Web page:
While recent urban planning efforts have focused on smart growth development and management of growth into developed areas, the research community has not examined the impacts of these development patterns on urban goods movement. Successful implementation of growth strategies has multiple environmental and social benefits, but it also raises the demand for intraurban goods movement, potentially increasing conflicts between modes of travel and worsening air quality. Because urban goods movement is critical for economic vitality, and as policies are developed to manage urban goods movement, understanding the relationship between smart growth and goods movement is necessary. This paper reviews the academic literature and summarizes the results of guided interviews to identify the existing gaps in the state of knowledge and suggest important future research topics. Little research exists that directly examines the relationship between smart growth and goods movement; therefore, smart growth is dissected into sub-areas that relate to goods movement, and these areas are individually examined. These five key sub-areas are 1) access, parking, and loading zones; 2) road channelization, bicycle, and pedestrian facilities; 3) land use; 4) logistics; and 5) network system management. The existing state of knowledge is discussed in each of these areas and identify specific areas of concern determined from guided interviews. With these inputs, important areas of future research are identified.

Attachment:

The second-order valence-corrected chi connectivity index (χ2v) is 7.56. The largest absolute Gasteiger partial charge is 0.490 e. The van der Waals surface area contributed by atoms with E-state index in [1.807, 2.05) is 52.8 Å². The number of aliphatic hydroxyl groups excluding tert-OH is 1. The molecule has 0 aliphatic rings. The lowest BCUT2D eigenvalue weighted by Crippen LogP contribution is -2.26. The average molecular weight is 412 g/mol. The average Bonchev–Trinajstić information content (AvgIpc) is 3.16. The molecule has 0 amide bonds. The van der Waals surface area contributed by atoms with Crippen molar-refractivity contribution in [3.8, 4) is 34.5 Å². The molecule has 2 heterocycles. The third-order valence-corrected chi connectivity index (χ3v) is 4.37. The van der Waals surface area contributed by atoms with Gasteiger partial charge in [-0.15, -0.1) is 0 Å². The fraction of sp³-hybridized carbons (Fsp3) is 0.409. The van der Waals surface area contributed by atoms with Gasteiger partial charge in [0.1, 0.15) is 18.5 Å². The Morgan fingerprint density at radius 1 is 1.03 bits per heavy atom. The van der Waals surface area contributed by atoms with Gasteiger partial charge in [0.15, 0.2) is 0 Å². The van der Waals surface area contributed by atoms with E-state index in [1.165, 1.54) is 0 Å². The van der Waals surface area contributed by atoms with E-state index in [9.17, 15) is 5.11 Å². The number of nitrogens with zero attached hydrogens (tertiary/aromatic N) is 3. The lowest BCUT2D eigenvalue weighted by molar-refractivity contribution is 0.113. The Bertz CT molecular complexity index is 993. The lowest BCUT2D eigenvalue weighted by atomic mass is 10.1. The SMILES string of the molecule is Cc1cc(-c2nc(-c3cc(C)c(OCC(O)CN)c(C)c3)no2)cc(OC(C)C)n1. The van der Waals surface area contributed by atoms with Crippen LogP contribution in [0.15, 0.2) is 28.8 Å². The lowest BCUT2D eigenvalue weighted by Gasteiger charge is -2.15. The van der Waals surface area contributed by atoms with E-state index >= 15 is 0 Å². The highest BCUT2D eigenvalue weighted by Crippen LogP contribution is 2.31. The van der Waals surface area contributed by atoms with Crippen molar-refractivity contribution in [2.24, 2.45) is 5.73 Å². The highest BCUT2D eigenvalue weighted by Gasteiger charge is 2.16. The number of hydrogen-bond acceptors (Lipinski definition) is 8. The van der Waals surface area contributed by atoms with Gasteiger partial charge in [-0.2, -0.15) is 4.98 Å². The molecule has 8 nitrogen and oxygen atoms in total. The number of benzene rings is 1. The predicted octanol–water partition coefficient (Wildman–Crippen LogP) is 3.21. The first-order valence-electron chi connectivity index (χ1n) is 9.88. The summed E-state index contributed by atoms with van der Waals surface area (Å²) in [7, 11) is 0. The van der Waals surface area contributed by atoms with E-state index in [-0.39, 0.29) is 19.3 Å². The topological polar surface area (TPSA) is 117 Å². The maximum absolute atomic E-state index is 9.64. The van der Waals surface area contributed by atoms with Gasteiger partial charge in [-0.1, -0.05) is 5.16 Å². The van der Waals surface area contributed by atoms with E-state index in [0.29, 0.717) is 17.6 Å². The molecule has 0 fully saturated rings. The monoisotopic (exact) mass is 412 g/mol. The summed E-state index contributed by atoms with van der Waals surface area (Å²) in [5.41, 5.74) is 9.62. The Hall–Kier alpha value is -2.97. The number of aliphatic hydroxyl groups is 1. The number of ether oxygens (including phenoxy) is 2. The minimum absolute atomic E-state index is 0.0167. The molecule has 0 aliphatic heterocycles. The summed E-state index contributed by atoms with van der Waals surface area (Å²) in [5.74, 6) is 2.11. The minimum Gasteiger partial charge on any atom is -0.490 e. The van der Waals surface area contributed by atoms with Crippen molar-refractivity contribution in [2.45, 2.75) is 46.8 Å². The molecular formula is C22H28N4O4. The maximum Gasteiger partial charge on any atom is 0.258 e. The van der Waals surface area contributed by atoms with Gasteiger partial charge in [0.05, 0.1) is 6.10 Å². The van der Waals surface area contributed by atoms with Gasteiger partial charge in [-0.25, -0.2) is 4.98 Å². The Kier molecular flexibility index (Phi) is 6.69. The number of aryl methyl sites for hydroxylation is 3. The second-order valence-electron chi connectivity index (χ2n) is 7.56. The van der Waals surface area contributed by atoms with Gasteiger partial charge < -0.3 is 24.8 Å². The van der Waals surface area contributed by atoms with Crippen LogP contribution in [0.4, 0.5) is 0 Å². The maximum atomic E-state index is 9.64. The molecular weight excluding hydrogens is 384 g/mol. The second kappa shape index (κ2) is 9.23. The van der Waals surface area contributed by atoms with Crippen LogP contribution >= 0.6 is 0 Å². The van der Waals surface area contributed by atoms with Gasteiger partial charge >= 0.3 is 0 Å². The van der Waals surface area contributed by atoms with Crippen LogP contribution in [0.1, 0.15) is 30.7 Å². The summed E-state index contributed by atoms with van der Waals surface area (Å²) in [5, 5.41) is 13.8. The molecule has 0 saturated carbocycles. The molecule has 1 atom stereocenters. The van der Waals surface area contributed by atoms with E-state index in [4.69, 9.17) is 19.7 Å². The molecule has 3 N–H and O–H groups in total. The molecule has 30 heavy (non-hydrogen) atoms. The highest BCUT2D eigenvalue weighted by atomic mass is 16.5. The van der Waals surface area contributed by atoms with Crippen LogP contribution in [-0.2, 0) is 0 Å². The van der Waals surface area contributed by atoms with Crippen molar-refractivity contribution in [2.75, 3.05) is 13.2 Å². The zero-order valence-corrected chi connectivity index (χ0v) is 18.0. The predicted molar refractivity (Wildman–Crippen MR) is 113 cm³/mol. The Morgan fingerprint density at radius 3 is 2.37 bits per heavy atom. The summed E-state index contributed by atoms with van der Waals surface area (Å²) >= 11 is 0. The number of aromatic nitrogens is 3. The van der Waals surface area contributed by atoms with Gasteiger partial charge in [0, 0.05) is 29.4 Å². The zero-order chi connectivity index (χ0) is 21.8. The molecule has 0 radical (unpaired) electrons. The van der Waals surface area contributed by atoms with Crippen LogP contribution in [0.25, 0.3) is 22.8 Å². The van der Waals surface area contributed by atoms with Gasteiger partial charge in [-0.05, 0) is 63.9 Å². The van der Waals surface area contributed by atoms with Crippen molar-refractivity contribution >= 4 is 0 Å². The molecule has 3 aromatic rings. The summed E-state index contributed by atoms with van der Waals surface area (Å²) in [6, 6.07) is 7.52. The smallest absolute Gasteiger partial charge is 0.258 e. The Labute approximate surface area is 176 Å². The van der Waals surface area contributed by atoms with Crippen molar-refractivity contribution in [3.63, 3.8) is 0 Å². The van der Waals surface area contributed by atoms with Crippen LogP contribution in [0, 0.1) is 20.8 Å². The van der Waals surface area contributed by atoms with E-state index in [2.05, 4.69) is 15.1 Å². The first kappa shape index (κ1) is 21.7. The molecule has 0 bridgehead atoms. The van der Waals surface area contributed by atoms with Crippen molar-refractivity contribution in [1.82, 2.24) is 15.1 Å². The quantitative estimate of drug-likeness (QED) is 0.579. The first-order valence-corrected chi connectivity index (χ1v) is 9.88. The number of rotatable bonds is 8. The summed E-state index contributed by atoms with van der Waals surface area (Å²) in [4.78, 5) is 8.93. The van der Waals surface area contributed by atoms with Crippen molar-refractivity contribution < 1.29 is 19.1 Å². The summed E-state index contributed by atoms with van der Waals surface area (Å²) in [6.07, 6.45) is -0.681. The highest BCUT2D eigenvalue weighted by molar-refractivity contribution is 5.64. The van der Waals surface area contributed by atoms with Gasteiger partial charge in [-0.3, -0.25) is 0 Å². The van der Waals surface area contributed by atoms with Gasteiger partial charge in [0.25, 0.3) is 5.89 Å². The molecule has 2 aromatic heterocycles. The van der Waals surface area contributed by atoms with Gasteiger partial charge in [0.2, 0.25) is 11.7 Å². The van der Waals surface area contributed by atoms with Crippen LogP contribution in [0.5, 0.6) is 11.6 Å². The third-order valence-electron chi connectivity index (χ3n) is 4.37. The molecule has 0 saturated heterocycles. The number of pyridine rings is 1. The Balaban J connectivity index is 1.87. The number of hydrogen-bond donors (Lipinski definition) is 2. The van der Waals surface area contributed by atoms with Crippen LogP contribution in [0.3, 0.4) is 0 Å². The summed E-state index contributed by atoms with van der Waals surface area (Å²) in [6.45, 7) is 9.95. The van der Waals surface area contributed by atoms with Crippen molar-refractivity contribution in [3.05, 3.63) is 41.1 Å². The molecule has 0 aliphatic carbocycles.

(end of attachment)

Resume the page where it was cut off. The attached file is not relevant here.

Wygonik, Erica, Alon Bassok, Anne V. Goodchild, Edward McCormack and Daniel Fred Carlson. “Sustainable Urban Goods Movement: Emerging Research Agendas.” (2012).